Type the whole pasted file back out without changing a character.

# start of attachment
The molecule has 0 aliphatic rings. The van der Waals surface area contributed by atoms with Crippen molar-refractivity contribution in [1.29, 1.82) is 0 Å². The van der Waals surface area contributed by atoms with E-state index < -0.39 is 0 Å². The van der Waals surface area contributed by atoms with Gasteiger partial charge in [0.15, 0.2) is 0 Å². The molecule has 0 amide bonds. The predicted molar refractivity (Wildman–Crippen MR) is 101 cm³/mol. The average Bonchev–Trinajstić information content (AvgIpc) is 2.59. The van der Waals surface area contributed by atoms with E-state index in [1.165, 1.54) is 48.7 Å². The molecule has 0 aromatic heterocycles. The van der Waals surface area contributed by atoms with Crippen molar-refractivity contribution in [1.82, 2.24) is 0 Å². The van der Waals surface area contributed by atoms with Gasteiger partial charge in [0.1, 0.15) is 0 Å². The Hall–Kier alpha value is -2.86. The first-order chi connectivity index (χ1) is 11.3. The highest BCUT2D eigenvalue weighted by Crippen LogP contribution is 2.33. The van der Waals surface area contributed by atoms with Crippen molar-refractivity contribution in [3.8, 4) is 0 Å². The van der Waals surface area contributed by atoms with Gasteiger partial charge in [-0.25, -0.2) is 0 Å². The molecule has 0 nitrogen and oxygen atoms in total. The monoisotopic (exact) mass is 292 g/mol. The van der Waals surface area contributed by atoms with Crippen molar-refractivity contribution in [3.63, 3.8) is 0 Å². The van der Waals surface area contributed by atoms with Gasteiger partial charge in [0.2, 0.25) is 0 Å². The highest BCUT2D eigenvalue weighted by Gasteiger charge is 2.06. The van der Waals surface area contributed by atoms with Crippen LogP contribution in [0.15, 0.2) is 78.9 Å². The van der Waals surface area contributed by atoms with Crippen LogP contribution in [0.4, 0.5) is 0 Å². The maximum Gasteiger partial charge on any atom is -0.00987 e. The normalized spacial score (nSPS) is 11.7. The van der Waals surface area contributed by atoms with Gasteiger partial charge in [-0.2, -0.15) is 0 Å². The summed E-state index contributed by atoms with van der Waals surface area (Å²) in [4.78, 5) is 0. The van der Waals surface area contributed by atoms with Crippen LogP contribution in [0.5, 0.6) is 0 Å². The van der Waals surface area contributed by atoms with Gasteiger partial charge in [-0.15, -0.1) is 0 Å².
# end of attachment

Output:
The molecule has 0 aliphatic rings. The van der Waals surface area contributed by atoms with Crippen molar-refractivity contribution in [1.29, 1.82) is 0 Å². The van der Waals surface area contributed by atoms with E-state index < -0.39 is 0 Å². The van der Waals surface area contributed by atoms with Gasteiger partial charge in [0.15, 0.2) is 0 Å². The molecule has 0 amide bonds. The predicted molar refractivity (Wildman–Crippen MR) is 101 cm³/mol. The average Bonchev–Trinajstić information content (AvgIpc) is 2.59. The van der Waals surface area contributed by atoms with E-state index in [1.165, 1.54) is 48.7 Å². The molecule has 0 aromatic heterocycles. The van der Waals surface area contributed by atoms with Crippen molar-refractivity contribution in [1.82, 2.24) is 0 Å². The van der Waals surface area contributed by atoms with Gasteiger partial charge in [0.1, 0.15) is 0 Å². The Hall–Kier alpha value is -2.86. The first-order chi connectivity index (χ1) is 11.3. The highest BCUT2D eigenvalue weighted by Crippen LogP contribution is 2.33. The van der Waals surface area contributed by atoms with Crippen molar-refractivity contribution in [3.8, 4) is 0 Å². The van der Waals surface area contributed by atoms with Gasteiger partial charge in [-0.25, -0.2) is 0 Å². The molecule has 0 nitrogen and oxygen atoms in total. The monoisotopic (exact) mass is 292 g/mol. The van der Waals surface area contributed by atoms with Crippen molar-refractivity contribution in [3.63, 3.8) is 0 Å². The van der Waals surface area contributed by atoms with Gasteiger partial charge in [0.2, 0.25) is 0 Å². The highest BCUT2D eigenvalue weighted by Gasteiger charge is 2.06. The van der Waals surface area contributed by atoms with Crippen LogP contribution in [0.15, 0.2) is 78.9 Å². The van der Waals surface area contributed by atoms with Crippen LogP contribution in [0.4, 0.5) is 0 Å². The maximum Gasteiger partial charge on any atom is -0.00987 e. The normalized spacial score (nSPS) is 11.7. The van der Waals surface area contributed by atoms with Gasteiger partial charge in [-0.2, -0.15) is 0 Å². The summed E-state index contributed by atoms with van der Waals surface area (Å²) in [4.78, 5) is 0. The van der Waals surface area contributed by atoms with Crippen LogP contribution in [0.5, 0.6) is 0 Å². The van der Waals surface area contributed by atoms with Gasteiger partial charge in [-0.15, -0.1) is 0 Å².